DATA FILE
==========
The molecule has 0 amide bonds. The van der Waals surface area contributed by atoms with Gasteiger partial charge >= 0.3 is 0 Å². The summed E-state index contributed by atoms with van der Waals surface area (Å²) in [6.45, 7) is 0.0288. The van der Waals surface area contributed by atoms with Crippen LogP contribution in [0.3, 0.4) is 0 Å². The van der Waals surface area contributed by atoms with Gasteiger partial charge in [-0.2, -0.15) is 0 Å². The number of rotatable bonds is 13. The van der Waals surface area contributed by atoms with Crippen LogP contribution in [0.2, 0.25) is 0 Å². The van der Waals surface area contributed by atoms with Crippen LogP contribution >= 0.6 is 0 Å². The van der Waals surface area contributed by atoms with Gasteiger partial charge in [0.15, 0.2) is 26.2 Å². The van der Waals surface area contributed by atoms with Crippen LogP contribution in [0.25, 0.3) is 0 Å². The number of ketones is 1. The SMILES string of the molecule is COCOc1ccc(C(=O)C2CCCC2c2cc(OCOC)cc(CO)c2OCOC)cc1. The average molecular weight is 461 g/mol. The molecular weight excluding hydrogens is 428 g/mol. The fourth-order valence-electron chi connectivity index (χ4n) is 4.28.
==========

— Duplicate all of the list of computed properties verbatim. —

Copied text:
The molecule has 0 amide bonds. The van der Waals surface area contributed by atoms with Gasteiger partial charge >= 0.3 is 0 Å². The summed E-state index contributed by atoms with van der Waals surface area (Å²) in [6.45, 7) is 0.0288. The van der Waals surface area contributed by atoms with Crippen LogP contribution in [0.3, 0.4) is 0 Å². The van der Waals surface area contributed by atoms with Gasteiger partial charge in [-0.2, -0.15) is 0 Å². The number of rotatable bonds is 13. The van der Waals surface area contributed by atoms with Crippen LogP contribution in [0.2, 0.25) is 0 Å². The van der Waals surface area contributed by atoms with Crippen LogP contribution >= 0.6 is 0 Å². The van der Waals surface area contributed by atoms with Gasteiger partial charge in [0.15, 0.2) is 26.2 Å². The van der Waals surface area contributed by atoms with Crippen LogP contribution in [0.25, 0.3) is 0 Å². The number of ketones is 1. The SMILES string of the molecule is COCOc1ccc(C(=O)C2CCCC2c2cc(OCOC)cc(CO)c2OCOC)cc1. The average molecular weight is 461 g/mol. The molecular weight excluding hydrogens is 428 g/mol. The fourth-order valence-electron chi connectivity index (χ4n) is 4.28.